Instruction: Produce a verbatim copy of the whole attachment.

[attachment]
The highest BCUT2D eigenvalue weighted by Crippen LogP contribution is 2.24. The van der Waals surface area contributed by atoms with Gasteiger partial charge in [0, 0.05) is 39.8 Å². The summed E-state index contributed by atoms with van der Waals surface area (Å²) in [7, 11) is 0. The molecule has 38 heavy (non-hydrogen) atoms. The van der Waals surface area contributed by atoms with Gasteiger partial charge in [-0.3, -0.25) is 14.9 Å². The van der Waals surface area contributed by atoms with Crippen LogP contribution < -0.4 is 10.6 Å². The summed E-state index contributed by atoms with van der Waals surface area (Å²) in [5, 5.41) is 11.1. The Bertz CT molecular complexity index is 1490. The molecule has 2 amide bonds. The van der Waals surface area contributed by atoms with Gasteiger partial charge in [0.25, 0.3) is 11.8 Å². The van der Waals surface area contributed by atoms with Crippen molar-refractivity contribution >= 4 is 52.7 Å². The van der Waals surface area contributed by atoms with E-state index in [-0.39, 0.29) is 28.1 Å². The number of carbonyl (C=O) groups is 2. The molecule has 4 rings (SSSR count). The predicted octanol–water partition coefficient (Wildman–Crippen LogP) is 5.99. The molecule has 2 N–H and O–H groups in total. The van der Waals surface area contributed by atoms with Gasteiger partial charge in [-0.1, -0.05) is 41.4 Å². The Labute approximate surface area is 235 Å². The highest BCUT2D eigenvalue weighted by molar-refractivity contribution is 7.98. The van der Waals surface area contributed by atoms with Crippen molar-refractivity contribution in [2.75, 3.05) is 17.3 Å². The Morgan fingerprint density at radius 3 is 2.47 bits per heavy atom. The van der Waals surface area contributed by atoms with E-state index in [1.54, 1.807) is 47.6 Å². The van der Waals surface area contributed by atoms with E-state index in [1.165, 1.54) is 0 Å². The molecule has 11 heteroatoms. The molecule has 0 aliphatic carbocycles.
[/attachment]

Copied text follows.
The highest BCUT2D eigenvalue weighted by Crippen LogP contribution is 2.24. The van der Waals surface area contributed by atoms with Gasteiger partial charge in [0, 0.05) is 39.8 Å². The summed E-state index contributed by atoms with van der Waals surface area (Å²) in [7, 11) is 0. The molecule has 38 heavy (non-hydrogen) atoms. The van der Waals surface area contributed by atoms with Gasteiger partial charge in [-0.3, -0.25) is 14.9 Å². The van der Waals surface area contributed by atoms with Crippen LogP contribution < -0.4 is 10.6 Å². The summed E-state index contributed by atoms with van der Waals surface area (Å²) in [5, 5.41) is 11.1. The Bertz CT molecular complexity index is 1490. The molecule has 2 amide bonds. The van der Waals surface area contributed by atoms with Gasteiger partial charge in [0.25, 0.3) is 11.8 Å². The van der Waals surface area contributed by atoms with Crippen molar-refractivity contribution >= 4 is 52.7 Å². The van der Waals surface area contributed by atoms with E-state index in [-0.39, 0.29) is 28.1 Å². The number of carbonyl (C=O) groups is 2. The molecule has 4 rings (SSSR count). The predicted octanol–water partition coefficient (Wildman–Crippen LogP) is 5.99. The molecule has 2 N–H and O–H groups in total. The van der Waals surface area contributed by atoms with Gasteiger partial charge in [-0.1, -0.05) is 41.4 Å². The Labute approximate surface area is 235 Å². The highest BCUT2D eigenvalue weighted by molar-refractivity contribution is 7.98. The van der Waals surface area contributed by atoms with Crippen molar-refractivity contribution in [2.75, 3.05) is 17.3 Å². The Morgan fingerprint density at radius 3 is 2.47 bits per heavy atom. The van der Waals surface area contributed by atoms with E-state index in [1.54, 1.807) is 47.6 Å². The van der Waals surface area contributed by atoms with E-state index in [1.165, 1.54) is 0 Å². The molecule has 11 heteroatoms. The molecule has 0 aliphatic carbocycles.